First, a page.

UMass-Amherst, meanwhile, has spurred construction of an anaerobic digester at its facility's wastewater treatment plant. This plant could handle sludge from the treatment facility, but also take in food waste from the campus and nearby towns, and deliver clean, renewable energy back to campus. The university has completed the feasibility study and is now taking comments on the development study from the surrounding community and the university. Once those tasks have been received and reviewed, a request for proposals will follow.

In addition, feasibility studies have been done at two Massachusetts Department of Corrections facilities in Shirley and Norfolk. The Division of Capital Asset Management and Maintenance (DCAMM) has issued a request for information for both of these facilities and seven responses so far have been received from developers interested in pursuing the construction of anaerobic digesters on this state-owned land. The issuance of a request for proposals is expected soon.  

Massachusetts wastewater treatment plants have been using AD since the 1940s to reduce solids that would otherwise go to landfills or incinerators. The process was initially seen as a way to reduce pathogens to make the solids safe for application to the land as a fertilizer. In addition to wastewater treatment plants, AD with combined heat and power has applications on farms, at industrial and food processing facilities, and at stand-alone organics recycling centers.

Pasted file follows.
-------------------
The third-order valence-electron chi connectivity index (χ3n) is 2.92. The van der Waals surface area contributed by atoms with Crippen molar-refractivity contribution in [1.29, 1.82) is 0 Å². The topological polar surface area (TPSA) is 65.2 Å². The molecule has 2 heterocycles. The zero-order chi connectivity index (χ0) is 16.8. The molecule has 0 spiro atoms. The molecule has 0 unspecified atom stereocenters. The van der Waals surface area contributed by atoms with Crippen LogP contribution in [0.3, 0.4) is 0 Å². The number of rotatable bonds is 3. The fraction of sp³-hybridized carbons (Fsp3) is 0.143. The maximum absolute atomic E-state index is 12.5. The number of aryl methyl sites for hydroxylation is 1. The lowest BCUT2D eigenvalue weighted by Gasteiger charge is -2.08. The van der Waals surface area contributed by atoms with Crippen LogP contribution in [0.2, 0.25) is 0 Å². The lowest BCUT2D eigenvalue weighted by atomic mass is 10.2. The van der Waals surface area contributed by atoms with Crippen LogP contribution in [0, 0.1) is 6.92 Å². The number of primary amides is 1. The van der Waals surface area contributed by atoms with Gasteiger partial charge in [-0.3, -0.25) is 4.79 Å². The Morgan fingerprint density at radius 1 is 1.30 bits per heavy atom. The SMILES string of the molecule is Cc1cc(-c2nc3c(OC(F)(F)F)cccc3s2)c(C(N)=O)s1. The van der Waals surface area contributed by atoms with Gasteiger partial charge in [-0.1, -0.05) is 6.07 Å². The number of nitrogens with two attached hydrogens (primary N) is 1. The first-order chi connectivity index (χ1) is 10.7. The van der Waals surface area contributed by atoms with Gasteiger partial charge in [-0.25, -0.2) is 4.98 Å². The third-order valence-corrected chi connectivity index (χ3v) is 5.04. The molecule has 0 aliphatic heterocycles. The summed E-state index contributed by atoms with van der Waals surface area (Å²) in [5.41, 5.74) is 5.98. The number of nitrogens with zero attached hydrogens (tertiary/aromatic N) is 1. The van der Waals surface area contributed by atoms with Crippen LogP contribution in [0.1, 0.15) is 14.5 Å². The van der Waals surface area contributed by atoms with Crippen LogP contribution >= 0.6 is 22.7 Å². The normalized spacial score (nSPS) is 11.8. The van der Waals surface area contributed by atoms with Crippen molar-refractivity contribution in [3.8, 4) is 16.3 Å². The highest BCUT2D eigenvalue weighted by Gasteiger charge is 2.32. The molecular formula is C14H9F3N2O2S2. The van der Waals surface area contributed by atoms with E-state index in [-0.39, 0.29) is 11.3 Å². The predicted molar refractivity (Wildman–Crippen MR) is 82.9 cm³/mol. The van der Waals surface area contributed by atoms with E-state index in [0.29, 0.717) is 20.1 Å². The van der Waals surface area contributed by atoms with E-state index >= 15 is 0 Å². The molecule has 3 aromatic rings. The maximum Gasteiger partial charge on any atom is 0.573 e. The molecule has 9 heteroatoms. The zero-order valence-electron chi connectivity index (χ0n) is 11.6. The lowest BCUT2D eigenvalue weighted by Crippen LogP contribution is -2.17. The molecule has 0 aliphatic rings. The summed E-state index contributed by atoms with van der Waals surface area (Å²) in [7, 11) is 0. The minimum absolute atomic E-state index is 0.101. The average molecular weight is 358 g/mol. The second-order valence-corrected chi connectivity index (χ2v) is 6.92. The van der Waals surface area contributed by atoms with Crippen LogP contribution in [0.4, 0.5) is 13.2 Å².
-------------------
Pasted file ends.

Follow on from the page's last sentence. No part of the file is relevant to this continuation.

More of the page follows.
In the private sector, Jordan Dairy Farm in Rutland is a fifth-generation, family-owned and -operated farm with 300 milking cows. In 2010, Jordan Dairy joined four other Massachusetts farms to form AGreen Energy LLC, a partnership designed to enable the farms' transition to more sustainable manure management practices. All five farms plan to adopt anaerobic digestion technology with combined heat and power (CHP) conversion units to transform manure into renewable energy. Jordan Farms is also now accepting food waste into its digester and increasing the production of useable biogas.

Also, Pine Island Farm in Sheffield is a family-owned and -operated dairy farm in Berkshire County that sits on 1,300 acres of cropland and houses approximately 1,000 head of Holstein cattle. In November 2011, the farm started using the cow manure as feedstock for its new anaerobic digester with a CHP energy system. Today, the digester has electrical generation capacity of 225 kilowatts, and the farm's organics-to-energy conversion system generated more than 1.1 million kilowatt hours (kWh) of renewable electricity in its first eight months of operation. The energy produced covers all of the farm's electricity use, helps heat its water, and runs the digester equipment. This still enables the farm to sell power back to the grid. For Pine Island Farm, AD technology has multiple benefits: it enables a more sustainable practice for manure management that also generates renewable power and it cuts greenhouse gas emissions. In addition, Pine Island Farm uses the liquid digestate, which is a residue of the digestion process, for fertilizer and has reported large gains in crop productivity as a result.